by D Dowd Muska,

COMMENTARY: New Mexico’s Legislature faces a plethora of duties during this year’s 30-day regular session. But a measure that should be a no-brainer, deserving of bipartisan support, permits dental therapists to practice in some rural and underserved areas of the state.

Dental therapists are trained to provide routine care, including drilling and filling cavities. Last year, a bill that would have allowed dental therapists to practice in New Mexico passed the Republican-held House, with Democratic support, only to fail in the Senate without so much as a floor vote.

However, a task force of legislators, along with supporters and opponents of dental therapists, came to a compromise late last year. The bill they’ve crafted, HB 191, isn’t perfect – the establishment of a state dental director isn’t necessary, and neither is a mandate that all children receive a dental exam as a prerequisite to school enrollment. Nonetheless, allowing dental therapists to work in our state would be a promising reform.

It is not a government mandate. It doesn’t involve taxpayer subsidies. It’s working in other states, including Minnesota and Alaska. And it’s a solid step away from the ugliness of professional protectionism through government licensing.

Support for reducing or eliminating government’s role in occupational licensing has drawn support from such ideologically disparate people as Nobel-Prize-winning, libertarian economist Milton Friedman and President Obama.

Friedman railed against the evils of professional licensing in speeches and debates that can be found online. The president’s 2016 budget proposal “seeks to reduce occupational licensing barriers that keep people from doing the jobs they have the skills to do by putting in place unnecessary training and high fees.” Last year, the White House’s Council of Economic Advisers issued a detailed report questioning the benefits of occupational licensing.

The left-right agreement on dental therapists in the Land of Enchantment includes the free-market Rio Grande Foundation as well as the left-leaning Health Action New Mexico and New Mexico Voices for Children. Both of the latter support the “Affordable Care Act,” while the Rio Grande Foundation works overtime to expose Obamacare’s many disappointments and failings.

In many rural areas of our state, dental coverage is not the issue – care is. According to a 2013 report by the Legislative Finance Committee, over 63 percent of New Mexicans live in areas where there are shortages of dental-health personnel. Allowing these professionals to carry out some activities that have previously been only available under the direct care of dentists would improve accessibility in rural and underserved communities. It can also create new business opportunities for entrepreneurial dentists.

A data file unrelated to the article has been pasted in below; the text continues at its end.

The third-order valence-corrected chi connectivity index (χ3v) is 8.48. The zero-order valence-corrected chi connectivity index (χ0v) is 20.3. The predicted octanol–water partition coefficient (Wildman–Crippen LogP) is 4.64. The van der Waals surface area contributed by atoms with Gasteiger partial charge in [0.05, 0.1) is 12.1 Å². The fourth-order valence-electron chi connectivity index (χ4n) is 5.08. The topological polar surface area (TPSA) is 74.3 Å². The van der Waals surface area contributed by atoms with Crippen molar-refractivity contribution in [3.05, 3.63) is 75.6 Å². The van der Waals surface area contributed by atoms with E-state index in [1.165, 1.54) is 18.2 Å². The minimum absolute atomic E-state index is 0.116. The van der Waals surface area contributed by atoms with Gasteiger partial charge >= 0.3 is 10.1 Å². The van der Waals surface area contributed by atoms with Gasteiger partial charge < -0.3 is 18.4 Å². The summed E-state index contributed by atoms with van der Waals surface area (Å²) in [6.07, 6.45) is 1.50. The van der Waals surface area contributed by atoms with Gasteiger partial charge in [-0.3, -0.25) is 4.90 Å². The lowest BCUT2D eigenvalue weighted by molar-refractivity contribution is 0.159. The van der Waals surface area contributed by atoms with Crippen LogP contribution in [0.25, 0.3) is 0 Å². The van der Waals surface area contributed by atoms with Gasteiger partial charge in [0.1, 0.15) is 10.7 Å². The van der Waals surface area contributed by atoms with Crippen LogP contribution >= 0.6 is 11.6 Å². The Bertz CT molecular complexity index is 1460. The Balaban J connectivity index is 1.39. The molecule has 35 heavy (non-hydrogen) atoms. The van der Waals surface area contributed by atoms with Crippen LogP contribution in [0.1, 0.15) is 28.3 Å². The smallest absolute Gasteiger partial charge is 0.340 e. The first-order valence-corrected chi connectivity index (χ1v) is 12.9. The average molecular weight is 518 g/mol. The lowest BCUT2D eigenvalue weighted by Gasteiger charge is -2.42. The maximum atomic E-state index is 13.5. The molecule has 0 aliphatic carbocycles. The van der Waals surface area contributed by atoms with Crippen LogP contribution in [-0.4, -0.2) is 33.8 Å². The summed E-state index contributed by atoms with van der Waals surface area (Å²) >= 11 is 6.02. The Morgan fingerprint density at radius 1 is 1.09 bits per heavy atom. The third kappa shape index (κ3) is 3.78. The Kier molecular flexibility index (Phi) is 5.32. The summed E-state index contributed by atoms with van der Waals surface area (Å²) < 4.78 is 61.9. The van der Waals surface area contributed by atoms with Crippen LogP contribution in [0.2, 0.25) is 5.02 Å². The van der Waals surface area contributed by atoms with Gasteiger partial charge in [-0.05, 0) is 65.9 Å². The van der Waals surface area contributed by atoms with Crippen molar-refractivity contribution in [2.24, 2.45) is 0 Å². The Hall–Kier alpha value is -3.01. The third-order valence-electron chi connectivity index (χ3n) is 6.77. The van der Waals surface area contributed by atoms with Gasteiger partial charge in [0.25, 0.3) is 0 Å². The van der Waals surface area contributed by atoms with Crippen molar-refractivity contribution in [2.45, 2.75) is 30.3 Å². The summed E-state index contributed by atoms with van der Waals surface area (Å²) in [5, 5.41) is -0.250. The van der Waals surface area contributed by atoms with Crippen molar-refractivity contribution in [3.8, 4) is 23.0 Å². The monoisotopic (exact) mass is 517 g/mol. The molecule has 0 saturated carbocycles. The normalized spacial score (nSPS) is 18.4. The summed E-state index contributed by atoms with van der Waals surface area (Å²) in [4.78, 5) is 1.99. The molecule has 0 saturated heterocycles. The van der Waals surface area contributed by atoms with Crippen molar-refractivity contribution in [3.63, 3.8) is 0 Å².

HB 191 allows dentists to supervise therapists from off-site. But remote management doesn’t apply to filling cavities, despite mounds of evidence that shows that dental therapists can do the job effectively and safely under off-site supervision. Fixing this flaw would give a dental practices more flexibility in setting up a satellite office in a small town, and/or extending their office hours to serve more patients.

Healthy teeth are in many ways the key to overall health. People with periodontal disease are two times more likely to develop heart disease and arterial narrowing as a result of bacteria and plaque entering the bloodstream through the gums. That’s not all. Poor dental hygiene is correlated with everything from dementia to diabetes and even cancer. Increasing the availability of dental care in New Mexico can have cascading positive benefits throughout our healthcare system.

New Mexico’s lawmakers and governor have a chance to bring the free-market solution of dental therapy to our state by stripping the extraneous mandates and costs out of HB 191, and expanding scope-of-practice capabilities throughout rural New Mexico. The clock is ticking on the 2016 session.

Dental therapy is good for patients, taxpayers, and the economy. Why let partisan rancor get in the way of smart policy?

Copyright 2016, (